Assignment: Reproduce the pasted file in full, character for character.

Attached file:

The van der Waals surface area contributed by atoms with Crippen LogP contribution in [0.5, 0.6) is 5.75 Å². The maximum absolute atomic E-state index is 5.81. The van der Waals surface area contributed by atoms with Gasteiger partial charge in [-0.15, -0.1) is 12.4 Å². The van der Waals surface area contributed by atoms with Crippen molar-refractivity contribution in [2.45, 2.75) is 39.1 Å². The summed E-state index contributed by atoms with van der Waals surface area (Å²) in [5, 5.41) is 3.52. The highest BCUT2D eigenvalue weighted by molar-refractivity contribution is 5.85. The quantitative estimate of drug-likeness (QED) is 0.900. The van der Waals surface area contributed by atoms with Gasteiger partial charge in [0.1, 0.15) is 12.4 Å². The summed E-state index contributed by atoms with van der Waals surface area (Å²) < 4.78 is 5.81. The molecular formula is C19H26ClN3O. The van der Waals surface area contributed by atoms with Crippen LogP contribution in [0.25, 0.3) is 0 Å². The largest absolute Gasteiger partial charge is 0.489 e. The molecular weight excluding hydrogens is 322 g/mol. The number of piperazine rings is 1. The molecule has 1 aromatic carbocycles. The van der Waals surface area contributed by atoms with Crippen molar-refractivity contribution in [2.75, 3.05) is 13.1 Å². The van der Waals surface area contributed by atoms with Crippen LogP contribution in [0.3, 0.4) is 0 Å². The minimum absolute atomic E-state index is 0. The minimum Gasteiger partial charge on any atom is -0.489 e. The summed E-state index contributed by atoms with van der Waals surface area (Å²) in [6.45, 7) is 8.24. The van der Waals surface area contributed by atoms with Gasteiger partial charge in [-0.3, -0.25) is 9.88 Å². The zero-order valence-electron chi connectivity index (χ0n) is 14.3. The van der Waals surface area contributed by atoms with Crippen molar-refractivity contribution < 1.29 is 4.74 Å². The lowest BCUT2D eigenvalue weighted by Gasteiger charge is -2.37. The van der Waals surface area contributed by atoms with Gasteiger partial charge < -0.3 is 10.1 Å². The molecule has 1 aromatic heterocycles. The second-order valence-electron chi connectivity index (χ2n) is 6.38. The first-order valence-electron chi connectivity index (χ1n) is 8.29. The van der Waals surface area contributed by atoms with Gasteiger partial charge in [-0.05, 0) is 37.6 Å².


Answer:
The van der Waals surface area contributed by atoms with Crippen LogP contribution in [0.5, 0.6) is 5.75 Å². The maximum absolute atomic E-state index is 5.81. The van der Waals surface area contributed by atoms with Gasteiger partial charge in [-0.15, -0.1) is 12.4 Å². The van der Waals surface area contributed by atoms with Crippen molar-refractivity contribution in [2.45, 2.75) is 39.1 Å². The summed E-state index contributed by atoms with van der Waals surface area (Å²) in [5, 5.41) is 3.52. The highest BCUT2D eigenvalue weighted by molar-refractivity contribution is 5.85. The quantitative estimate of drug-likeness (QED) is 0.900. The van der Waals surface area contributed by atoms with Gasteiger partial charge in [0.1, 0.15) is 12.4 Å². The summed E-state index contributed by atoms with van der Waals surface area (Å²) < 4.78 is 5.81. The molecular formula is C19H26ClN3O. The van der Waals surface area contributed by atoms with Crippen LogP contribution in [0.25, 0.3) is 0 Å². The largest absolute Gasteiger partial charge is 0.489 e. The molecular weight excluding hydrogens is 322 g/mol. The number of piperazine rings is 1. The molecule has 1 aromatic carbocycles. The van der Waals surface area contributed by atoms with Crippen molar-refractivity contribution in [2.75, 3.05) is 13.1 Å². The van der Waals surface area contributed by atoms with Crippen LogP contribution in [0.3, 0.4) is 0 Å². The minimum absolute atomic E-state index is 0. The minimum Gasteiger partial charge on any atom is -0.489 e. The summed E-state index contributed by atoms with van der Waals surface area (Å²) in [6.45, 7) is 8.24. The van der Waals surface area contributed by atoms with Gasteiger partial charge in [-0.3, -0.25) is 9.88 Å². The zero-order valence-electron chi connectivity index (χ0n) is 14.3. The van der Waals surface area contributed by atoms with Crippen molar-refractivity contribution < 1.29 is 4.74 Å². The lowest BCUT2D eigenvalue weighted by Gasteiger charge is -2.37. The van der Waals surface area contributed by atoms with Gasteiger partial charge < -0.3 is 10.1 Å². The molecule has 1 aromatic heterocycles. The second-order valence-electron chi connectivity index (χ2n) is 6.38. The first-order valence-electron chi connectivity index (χ1n) is 8.29. The van der Waals surface area contributed by atoms with Gasteiger partial charge in [-0.05, 0) is 37.6 Å².